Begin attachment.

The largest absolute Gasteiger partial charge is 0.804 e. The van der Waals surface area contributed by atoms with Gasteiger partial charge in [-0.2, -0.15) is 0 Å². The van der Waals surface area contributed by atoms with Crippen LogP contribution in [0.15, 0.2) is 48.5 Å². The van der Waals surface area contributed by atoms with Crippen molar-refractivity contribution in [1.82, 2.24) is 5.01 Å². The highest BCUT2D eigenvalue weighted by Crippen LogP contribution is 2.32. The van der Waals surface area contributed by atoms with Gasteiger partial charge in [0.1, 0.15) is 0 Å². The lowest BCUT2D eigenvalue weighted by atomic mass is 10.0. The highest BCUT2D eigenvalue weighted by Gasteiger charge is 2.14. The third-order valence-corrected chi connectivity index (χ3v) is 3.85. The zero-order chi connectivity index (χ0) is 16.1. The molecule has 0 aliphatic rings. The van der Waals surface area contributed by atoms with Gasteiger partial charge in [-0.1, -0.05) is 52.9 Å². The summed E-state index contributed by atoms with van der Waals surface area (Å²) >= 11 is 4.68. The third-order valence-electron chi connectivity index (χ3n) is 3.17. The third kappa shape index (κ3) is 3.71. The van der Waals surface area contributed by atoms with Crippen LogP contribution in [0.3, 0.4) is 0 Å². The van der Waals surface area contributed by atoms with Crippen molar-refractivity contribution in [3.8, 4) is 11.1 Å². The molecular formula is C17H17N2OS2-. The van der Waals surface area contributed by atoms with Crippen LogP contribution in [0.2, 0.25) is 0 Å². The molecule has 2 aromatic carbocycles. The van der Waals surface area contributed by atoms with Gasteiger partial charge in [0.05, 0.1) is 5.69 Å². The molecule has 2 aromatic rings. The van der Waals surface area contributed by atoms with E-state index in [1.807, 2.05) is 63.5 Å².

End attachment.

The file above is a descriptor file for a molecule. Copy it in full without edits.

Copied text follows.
The largest absolute Gasteiger partial charge is 0.804 e. The van der Waals surface area contributed by atoms with Gasteiger partial charge in [-0.2, -0.15) is 0 Å². The van der Waals surface area contributed by atoms with Crippen LogP contribution in [0.15, 0.2) is 48.5 Å². The van der Waals surface area contributed by atoms with Crippen molar-refractivity contribution in [1.82, 2.24) is 5.01 Å². The highest BCUT2D eigenvalue weighted by Crippen LogP contribution is 2.32. The van der Waals surface area contributed by atoms with Gasteiger partial charge in [0.1, 0.15) is 0 Å². The lowest BCUT2D eigenvalue weighted by atomic mass is 10.0. The highest BCUT2D eigenvalue weighted by Gasteiger charge is 2.14. The third-order valence-corrected chi connectivity index (χ3v) is 3.85. The zero-order chi connectivity index (χ0) is 16.1. The molecule has 0 aliphatic rings. The van der Waals surface area contributed by atoms with Gasteiger partial charge in [-0.1, -0.05) is 52.9 Å². The summed E-state index contributed by atoms with van der Waals surface area (Å²) >= 11 is 4.68. The third-order valence-electron chi connectivity index (χ3n) is 3.17. The third kappa shape index (κ3) is 3.71. The van der Waals surface area contributed by atoms with Crippen LogP contribution in [0.3, 0.4) is 0 Å². The van der Waals surface area contributed by atoms with Crippen molar-refractivity contribution in [3.8, 4) is 11.1 Å². The molecular formula is C17H17N2OS2-. The van der Waals surface area contributed by atoms with Crippen LogP contribution in [0.2, 0.25) is 0 Å². The molecule has 2 aromatic carbocycles. The van der Waals surface area contributed by atoms with Gasteiger partial charge in [0.05, 0.1) is 5.69 Å². The molecule has 2 aromatic rings. The van der Waals surface area contributed by atoms with E-state index in [1.807, 2.05) is 63.5 Å².